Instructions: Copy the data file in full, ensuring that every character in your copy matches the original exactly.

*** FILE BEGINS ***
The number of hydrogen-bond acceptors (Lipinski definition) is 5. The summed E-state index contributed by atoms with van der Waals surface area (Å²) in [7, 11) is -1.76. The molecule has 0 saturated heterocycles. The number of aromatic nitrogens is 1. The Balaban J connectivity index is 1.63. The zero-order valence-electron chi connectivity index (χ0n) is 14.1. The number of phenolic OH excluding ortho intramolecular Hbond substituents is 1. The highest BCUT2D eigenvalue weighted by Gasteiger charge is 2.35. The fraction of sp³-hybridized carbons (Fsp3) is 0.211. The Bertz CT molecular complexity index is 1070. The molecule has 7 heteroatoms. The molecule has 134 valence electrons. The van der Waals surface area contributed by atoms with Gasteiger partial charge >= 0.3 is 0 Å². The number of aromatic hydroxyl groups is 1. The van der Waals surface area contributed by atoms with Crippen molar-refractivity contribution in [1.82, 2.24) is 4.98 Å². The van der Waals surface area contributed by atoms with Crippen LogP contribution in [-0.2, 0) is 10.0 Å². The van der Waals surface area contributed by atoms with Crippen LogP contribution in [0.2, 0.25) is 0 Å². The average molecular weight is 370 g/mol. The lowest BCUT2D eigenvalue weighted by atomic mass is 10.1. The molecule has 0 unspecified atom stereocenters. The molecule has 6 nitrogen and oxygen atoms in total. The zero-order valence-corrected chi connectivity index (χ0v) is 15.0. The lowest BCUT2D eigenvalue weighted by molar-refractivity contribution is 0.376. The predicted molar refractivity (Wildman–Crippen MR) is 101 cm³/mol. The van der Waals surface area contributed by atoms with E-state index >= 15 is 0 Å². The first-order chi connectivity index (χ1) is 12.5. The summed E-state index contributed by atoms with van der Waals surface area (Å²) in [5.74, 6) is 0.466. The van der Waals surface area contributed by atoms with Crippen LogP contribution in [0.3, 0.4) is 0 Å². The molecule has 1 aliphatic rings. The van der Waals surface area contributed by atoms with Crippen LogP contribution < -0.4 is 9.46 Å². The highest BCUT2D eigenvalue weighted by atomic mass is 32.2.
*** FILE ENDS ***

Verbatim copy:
The number of hydrogen-bond acceptors (Lipinski definition) is 5. The summed E-state index contributed by atoms with van der Waals surface area (Å²) in [7, 11) is -1.76. The molecule has 0 saturated heterocycles. The number of aromatic nitrogens is 1. The Balaban J connectivity index is 1.63. The zero-order valence-electron chi connectivity index (χ0n) is 14.1. The number of phenolic OH excluding ortho intramolecular Hbond substituents is 1. The highest BCUT2D eigenvalue weighted by Gasteiger charge is 2.35. The fraction of sp³-hybridized carbons (Fsp3) is 0.211. The Bertz CT molecular complexity index is 1070. The molecule has 7 heteroatoms. The molecule has 134 valence electrons. The van der Waals surface area contributed by atoms with Gasteiger partial charge >= 0.3 is 0 Å². The number of aromatic hydroxyl groups is 1. The van der Waals surface area contributed by atoms with Crippen molar-refractivity contribution in [1.82, 2.24) is 4.98 Å². The van der Waals surface area contributed by atoms with Crippen LogP contribution in [-0.2, 0) is 10.0 Å². The van der Waals surface area contributed by atoms with Crippen LogP contribution in [0.2, 0.25) is 0 Å². The average molecular weight is 370 g/mol. The lowest BCUT2D eigenvalue weighted by atomic mass is 10.1. The molecule has 0 unspecified atom stereocenters. The molecule has 6 nitrogen and oxygen atoms in total. The zero-order valence-corrected chi connectivity index (χ0v) is 15.0. The lowest BCUT2D eigenvalue weighted by molar-refractivity contribution is 0.376. The predicted molar refractivity (Wildman–Crippen MR) is 101 cm³/mol. The van der Waals surface area contributed by atoms with E-state index >= 15 is 0 Å². The first-order chi connectivity index (χ1) is 12.5. The summed E-state index contributed by atoms with van der Waals surface area (Å²) in [5.74, 6) is 0.466. The van der Waals surface area contributed by atoms with Crippen LogP contribution in [0.3, 0.4) is 0 Å². The molecule has 1 aliphatic rings. The van der Waals surface area contributed by atoms with Crippen LogP contribution < -0.4 is 9.46 Å². The highest BCUT2D eigenvalue weighted by atomic mass is 32.2.